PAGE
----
St. Olaf Cancer Connection (SCC)
Program Director: Kate Tonsager (email@example.com)
St. Olaf’s Cancer Connection (a.k.a. SCC) is a service organization designed to provide cancer-related opportunities in the areas of volunteering, cancer education, outreach and fund-raising for not only the St. Olaf community, but also residents of Northfield and surrounding areas. SCC plans, organizes, and runs the Northfield area Relay For Life. Annual Events include Relay for Life, Ronald McDonald House Charities Date Auction, Holiday Gift Drive for the Children’s Hospital, and the Protect Your Balls Dodgeball Tournament. There is a new Cancer Support group for survivors and close friends and family of survivors. SCC organizes monthly cancer awareness events organized by month as follows: October (Breast Cancer), November (Lung), December (Pediatric), January (Testicular, Prostate, and Ovarian), February (Intestinal), March (Brain), April (RFL), May (Skin Cancer). Cooks for Kids events are held at the Ronald McDonald Houses in Rochester and Minneapolis several times each year. Check out our website for information on meetings and events. AS ALWAYS, NEW MEMBERS ARE WELCOME AT ANY TIME!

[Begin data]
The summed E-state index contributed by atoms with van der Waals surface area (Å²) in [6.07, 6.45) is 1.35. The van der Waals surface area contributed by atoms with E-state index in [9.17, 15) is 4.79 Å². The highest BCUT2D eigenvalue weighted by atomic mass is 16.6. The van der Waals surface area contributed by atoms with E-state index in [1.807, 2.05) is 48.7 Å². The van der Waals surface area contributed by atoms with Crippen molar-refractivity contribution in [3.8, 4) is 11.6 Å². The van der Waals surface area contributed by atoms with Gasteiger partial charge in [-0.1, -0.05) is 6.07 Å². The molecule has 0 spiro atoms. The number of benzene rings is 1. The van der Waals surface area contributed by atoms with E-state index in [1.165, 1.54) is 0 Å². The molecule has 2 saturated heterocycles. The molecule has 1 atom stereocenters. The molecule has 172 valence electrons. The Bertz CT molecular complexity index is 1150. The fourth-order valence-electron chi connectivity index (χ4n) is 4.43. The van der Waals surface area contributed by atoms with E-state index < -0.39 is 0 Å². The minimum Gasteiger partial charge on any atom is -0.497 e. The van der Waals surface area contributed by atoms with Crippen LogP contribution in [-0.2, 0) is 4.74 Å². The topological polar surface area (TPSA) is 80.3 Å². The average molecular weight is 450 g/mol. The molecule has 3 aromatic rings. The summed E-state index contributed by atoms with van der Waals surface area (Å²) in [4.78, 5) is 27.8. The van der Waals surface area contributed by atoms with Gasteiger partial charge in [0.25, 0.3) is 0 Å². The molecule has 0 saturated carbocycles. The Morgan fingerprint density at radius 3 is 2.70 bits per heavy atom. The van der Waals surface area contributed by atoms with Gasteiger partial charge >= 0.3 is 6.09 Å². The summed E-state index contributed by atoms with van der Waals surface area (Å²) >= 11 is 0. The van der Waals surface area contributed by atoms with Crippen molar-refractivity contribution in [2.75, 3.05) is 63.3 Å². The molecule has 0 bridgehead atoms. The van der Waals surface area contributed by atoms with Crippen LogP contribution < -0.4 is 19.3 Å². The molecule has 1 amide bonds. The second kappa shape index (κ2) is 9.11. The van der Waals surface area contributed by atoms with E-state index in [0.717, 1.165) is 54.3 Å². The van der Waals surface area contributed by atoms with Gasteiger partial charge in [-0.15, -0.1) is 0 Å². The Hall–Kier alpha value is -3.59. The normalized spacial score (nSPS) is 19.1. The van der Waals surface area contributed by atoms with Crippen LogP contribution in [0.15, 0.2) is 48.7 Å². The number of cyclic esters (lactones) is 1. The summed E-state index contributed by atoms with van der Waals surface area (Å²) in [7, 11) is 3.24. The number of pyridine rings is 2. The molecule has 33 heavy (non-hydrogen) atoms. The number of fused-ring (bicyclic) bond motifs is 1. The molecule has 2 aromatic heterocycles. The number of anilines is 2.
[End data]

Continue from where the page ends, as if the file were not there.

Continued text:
St. Olaf Queer Support and Outreach
Program Director: Matt Sweeney and Brian Walpole (firstname.lastname@example.org)
The mission of STOQSO (ST Olaf Queer Support and Outreach) is twofold. First, we seek to bridge the gaps between the GLBTQA community groups in Northfield, providing connections between St. Olaf’s GLOW!, Carleton’s In and Out, Parents and Friends of Lesbians and Gays, and Northfield High School’s Rainbow Raiders. Second, we seek to provide a safe space for all students, regardless of sexual of sexual orientation and gender identity.